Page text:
Ginny & Georgia Review: Netflix’s Mother-Daughter Dramedy Is a Hollow Pastiche of Pop-Culture Homages

The story follows 15-year-old Ginny (Raising Dion‘s Antonia Gentry), a brainy introvert often outshined by her vivacious 30-year-old mom Georgia (Batwoman‘s Brianne Howey), who shamelessly uses her ample sex appeal to get what she wants. (Both mother and daughter tense up when they see a cop approaching.) Like Dead to Me, another Netflix mystery set amid suburban bliss, Ginny & Georgia reveals another small piece of the puzzle each week to keep you interested. Too often, they settle for a witty pop-culture reference where meaningful dialogue should be. The end result is a little too adult for teens, and a little too teen-y for adults. Fisher doesn’t approach Amy Sherman-Palladino’s caliber. It’s not a great sign when watching a new show just makes you think about other, better shows. Ginny and her mom both end up in lukewarm love triangles, with Georgia eyeing the town’s mayor (played by Friday Night Lights‘ Scott Porter) as well as bearded coffee shop owner Joe (Shadowhunters‘ Raymond Ablack). Of course he does!)

Ginny & Georgia seems to have something interesting to say about female beauty standards and the suffocating constrictions of the patriarchy — Ginny calls out the AP English curriculum for being too white and too male — but it gets jumbled among all the other things the show is trying to be. We can see the seams. (The first episode alone name-checks everything from John Hughes and Pretty Woman to Harry Potter and Vanderpump Rules.) A pastiche of pop-culture touchstones doesn’t add up to a compelling TV series, though, and the more I watched Ginny & Georgia, the more hollow it felt. At least that’s the idea, but the flashbacks are a bit Crime Drama 101 and aren’t nearly as gripping as the show thinks they are. It borrows liberally from past shows, primarily Gilmore Girls and Dead to Me, but the influences don’t all blend together. 24 on the streamer; I’ve seen five of the ten episodes — a mildly cute, kind of boring new dramedy that wears its pop-culture inspirations proudly on its sleeve. It all makes for an uncomfortable mix of gentle small-town shenanigans and gritty crime twists, and neither of the two are sharp enough to really hook you. Maybe a little too proudly: It feels like a show created by an algorithm, or conjured up from a TV writer’s vision board. That’s the case with Netflix’s Ginny & Georgia — premiering Wednesday, Feb. THE TVLINE BOTTOM LINE: Netflix’s Ginny & Georgia is mildly cute, but it tries to do too much and mostly reminds you of other, better shows. (Ginny’s tired of fresh starts, though: To her, the town “looks like Paul Revere boned a pumpkin spice latte.”) And if this setup all sounds a bit Gilmore Girls to you, you’re not alone. Ultimately, Ginny & Georgia feels like it was made to fill a space in the “Because You Watched” row on Netflix… and for a streamer intent on keeping you binge-watching no matter what, maybe that’s enough. — but Ginny’s new crush Marcus (Felix Mallard), the bad-boy stoner next door, is a walking cliché. Ginny’s new BFF Max (Sara Waisglass) is an over-caffeinated font of #TeenLife slang — hundo P! There’s a layer of crime-drama intrigue here, too, surrounding Georgia’s checkered past and the circumstances of her late husband’s demise. After Ginny’s stepfather dies in a suspicious “accident,” Georgia snatches the inheritance away from his fuming relatives and moves her kids to a quaint Massachusetts town for a fresh start. In fact, Georgia comes right out and says it: “We’re like the Gilmore Girls, but with bigger boobs.”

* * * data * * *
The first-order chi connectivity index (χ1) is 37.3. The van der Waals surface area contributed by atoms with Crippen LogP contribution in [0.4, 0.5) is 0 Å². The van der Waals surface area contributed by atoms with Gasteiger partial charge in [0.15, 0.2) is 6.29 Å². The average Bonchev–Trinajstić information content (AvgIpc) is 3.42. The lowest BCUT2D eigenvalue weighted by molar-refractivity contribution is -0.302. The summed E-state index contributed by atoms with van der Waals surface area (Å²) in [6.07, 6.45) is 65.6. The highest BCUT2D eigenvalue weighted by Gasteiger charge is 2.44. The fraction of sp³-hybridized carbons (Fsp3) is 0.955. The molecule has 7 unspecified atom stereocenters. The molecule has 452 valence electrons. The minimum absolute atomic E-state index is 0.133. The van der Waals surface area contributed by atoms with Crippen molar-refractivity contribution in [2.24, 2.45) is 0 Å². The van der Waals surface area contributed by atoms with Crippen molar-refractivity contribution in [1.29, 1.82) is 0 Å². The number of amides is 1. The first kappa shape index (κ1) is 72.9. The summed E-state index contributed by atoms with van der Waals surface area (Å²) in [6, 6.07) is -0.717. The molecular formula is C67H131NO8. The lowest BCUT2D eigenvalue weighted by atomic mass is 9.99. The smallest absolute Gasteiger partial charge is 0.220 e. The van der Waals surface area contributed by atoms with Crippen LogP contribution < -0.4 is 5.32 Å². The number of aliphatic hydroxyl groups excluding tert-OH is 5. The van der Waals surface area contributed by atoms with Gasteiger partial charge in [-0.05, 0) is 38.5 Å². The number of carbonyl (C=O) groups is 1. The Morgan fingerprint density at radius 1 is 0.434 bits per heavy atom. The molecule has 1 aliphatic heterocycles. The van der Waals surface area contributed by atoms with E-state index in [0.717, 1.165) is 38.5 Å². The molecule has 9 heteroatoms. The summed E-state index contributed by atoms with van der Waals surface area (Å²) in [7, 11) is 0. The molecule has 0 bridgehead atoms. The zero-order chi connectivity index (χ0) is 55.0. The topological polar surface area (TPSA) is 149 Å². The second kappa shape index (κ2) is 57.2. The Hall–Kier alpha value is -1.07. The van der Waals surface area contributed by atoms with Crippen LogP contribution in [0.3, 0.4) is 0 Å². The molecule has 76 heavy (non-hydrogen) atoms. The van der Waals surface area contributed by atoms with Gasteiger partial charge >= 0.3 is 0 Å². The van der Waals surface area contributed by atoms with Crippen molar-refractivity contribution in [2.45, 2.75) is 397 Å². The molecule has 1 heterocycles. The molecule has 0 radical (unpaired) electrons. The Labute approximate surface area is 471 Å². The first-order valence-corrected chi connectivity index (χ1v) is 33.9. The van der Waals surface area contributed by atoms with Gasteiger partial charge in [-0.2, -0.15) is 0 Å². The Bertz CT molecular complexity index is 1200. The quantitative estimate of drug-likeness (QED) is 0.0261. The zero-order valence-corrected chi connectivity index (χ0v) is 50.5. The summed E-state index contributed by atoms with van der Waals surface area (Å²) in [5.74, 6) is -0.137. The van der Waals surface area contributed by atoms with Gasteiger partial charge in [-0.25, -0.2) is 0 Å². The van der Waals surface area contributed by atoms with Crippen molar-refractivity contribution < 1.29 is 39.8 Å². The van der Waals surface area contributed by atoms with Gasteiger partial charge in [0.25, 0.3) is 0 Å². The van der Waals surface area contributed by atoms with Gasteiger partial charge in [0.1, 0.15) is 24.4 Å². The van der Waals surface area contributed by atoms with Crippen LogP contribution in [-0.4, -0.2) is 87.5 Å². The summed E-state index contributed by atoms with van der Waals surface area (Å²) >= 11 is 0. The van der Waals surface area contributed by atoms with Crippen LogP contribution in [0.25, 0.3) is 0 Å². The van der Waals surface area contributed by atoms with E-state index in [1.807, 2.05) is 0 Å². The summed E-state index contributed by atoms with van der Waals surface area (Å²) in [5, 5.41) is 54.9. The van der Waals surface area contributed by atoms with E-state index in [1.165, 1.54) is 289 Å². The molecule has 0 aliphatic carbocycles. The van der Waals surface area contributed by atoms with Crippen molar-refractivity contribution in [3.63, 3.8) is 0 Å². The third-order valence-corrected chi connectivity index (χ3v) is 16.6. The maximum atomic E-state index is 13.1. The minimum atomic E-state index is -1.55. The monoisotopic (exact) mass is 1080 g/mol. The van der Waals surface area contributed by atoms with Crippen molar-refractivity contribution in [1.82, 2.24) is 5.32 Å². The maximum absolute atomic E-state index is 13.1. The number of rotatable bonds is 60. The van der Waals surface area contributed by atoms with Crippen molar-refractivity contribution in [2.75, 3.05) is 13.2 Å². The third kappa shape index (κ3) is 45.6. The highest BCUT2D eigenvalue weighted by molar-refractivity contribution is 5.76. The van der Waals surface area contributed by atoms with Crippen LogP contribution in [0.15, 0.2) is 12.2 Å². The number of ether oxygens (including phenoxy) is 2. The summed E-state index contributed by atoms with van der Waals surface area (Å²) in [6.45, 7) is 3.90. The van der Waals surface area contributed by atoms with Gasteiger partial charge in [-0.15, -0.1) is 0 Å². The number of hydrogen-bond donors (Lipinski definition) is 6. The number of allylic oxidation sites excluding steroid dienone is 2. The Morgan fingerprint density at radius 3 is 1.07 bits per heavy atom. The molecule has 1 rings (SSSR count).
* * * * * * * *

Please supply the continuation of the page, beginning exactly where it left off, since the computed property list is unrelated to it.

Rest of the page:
But the connection is only superficial: The writing from first-time creator Sarah Lampert and showrunner Debra J. (For a mother-daughter show, Ginny and Georgia don’t actually share many scenes together.) The teen side is decidedly the more successful of the two, poignantly capturing the crushing heartbreak of an unreturned text or a rude comment from a stranger online. (Does he have a motorcycle? Gentry and Howey are both quite good here, and they quickly establish a combative but affectionate rapport, but they’re almost on two separate shows.

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